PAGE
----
Digiday+ Research deep dive: Brand marketers grow their YouTube spending while agency marketers cut back

This research is based on unique data collected from our proprietary audience of publisher, agency, brand and tech insiders. It’s available to Digiday+ members. More from the series →

Interested in sharing your perspectives on the media and marketing industries? Join the Digiday research panel.

When it comes to social media marketing, YouTube doesn’t always get as much attention as its Meta, TikTok and X (or Twitter, or whatever) counterparts. But according to Digiday+ Research surveys conducted among brand, retailer and agency professionals every six months (including in the first quarter of this year), brands are actually increasing their marketing spend on the platform.

It turns out it’s a different story for agencies, though.

Digiday’s survey found that a large percentage of both brand and agency marketers use YouTube, but that more brands use the platform than agencies. Two-thirds of brand and retailer pros (67%) said their companies used YouTube as of Q1 of this year. In comparison, 59% of agency pros said their clients were using YouTube as of Q1.

The difference in YouTube usage between brand and agency marketers could be due to the fact that both groups look to get different things out of the platform. The highest percentage of brand and retailer respondents to Digiday’s survey (38%) said that impressions are their companies’ main measurement of success on YouTube. Meanwhile, just under a third of agency respondents (32%) said engagement is their clients’ main measurement of YouTube success, making that the top form of measurement among agencies.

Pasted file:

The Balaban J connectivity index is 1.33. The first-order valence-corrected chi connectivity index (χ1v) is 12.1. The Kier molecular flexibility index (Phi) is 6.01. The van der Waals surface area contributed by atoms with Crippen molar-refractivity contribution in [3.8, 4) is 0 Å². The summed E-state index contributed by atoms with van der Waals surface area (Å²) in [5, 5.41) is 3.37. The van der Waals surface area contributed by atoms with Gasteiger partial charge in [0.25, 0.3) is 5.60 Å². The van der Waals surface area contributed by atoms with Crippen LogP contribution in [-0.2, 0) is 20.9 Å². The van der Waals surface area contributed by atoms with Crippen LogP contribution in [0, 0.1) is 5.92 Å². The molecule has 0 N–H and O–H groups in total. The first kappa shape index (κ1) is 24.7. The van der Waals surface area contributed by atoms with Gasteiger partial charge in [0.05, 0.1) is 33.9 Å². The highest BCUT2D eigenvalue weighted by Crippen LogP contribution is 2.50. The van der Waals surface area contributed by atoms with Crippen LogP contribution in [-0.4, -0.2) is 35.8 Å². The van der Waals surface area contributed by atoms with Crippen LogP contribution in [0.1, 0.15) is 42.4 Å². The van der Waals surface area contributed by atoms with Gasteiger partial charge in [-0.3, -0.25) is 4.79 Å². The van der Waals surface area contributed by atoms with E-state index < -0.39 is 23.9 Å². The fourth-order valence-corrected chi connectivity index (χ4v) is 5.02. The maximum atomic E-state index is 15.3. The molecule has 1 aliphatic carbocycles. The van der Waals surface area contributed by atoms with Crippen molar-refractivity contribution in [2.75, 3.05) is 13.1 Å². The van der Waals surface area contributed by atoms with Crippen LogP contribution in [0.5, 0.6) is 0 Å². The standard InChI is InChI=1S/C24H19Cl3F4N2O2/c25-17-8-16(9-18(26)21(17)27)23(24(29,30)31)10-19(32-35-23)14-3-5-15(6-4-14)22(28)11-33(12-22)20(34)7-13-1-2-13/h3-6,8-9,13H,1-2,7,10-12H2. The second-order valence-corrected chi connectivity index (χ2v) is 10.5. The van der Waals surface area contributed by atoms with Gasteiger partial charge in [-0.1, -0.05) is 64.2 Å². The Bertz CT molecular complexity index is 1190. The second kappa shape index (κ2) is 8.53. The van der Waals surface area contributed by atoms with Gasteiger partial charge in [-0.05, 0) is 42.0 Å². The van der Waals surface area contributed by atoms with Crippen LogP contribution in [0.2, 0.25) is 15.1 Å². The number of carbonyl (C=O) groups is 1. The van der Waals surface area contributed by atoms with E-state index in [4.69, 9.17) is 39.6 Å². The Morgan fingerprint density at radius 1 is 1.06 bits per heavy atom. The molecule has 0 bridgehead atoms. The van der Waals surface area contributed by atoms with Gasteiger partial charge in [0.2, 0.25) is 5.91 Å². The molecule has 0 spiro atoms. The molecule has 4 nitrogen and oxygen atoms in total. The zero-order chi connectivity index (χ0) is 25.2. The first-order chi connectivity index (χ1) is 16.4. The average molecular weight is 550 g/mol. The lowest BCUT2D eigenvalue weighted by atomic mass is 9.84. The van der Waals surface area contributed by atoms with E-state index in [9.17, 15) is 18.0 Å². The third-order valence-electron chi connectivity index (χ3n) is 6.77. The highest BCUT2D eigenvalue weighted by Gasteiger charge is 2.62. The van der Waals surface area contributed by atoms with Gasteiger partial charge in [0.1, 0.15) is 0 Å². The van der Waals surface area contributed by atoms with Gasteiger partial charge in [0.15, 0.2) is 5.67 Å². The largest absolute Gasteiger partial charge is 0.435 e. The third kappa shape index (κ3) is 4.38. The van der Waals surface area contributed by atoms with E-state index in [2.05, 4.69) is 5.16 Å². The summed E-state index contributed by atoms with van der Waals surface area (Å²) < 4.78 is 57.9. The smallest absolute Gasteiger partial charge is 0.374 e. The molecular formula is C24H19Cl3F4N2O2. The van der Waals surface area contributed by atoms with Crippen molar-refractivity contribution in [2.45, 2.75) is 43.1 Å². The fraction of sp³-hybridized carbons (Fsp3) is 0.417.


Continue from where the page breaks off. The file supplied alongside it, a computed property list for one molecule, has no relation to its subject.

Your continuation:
In general, those two forms of measurement ranked high among both groups. Thirty-one percent of brand and retailer pros said engagement is their main measurement of success on YouTube, putting that in second place among brand marketers. And more than a quarter of agency pros (27%) said impressions are their clients’ main measurement of success, putting that metric in second place among agency marketers.

But Digiday’s survey found that the groups aren’t in agreement when it comes to clickthroughs or conversions. Clickthroughs came in third place according to brands and retailers, with 16% of brand and retailer pros saying that is their main measurement of success on YouTube. In comparison, clickthroughs came in last place among agencies, 9% of whom said clickthroughs are their clients’ main measurement of YouTube success.

At the same time, conversions such as downloads and registrations came in third place for agency marketers. Eighteen percent of agency pros said conversions are their clients’ main measurement of success on YouTube, compared with just 6% brand and retailers pros who said the same. Conversions were the last-place metric among brands and retailers.

With brands’ and agencies’ differing goals on YouTube, the two groups’ spending differs on the platform, as well. Most notably, Digiday’s survey found that brands and retailers have increased their marketing spend on YouTube, while agency spending has fallen.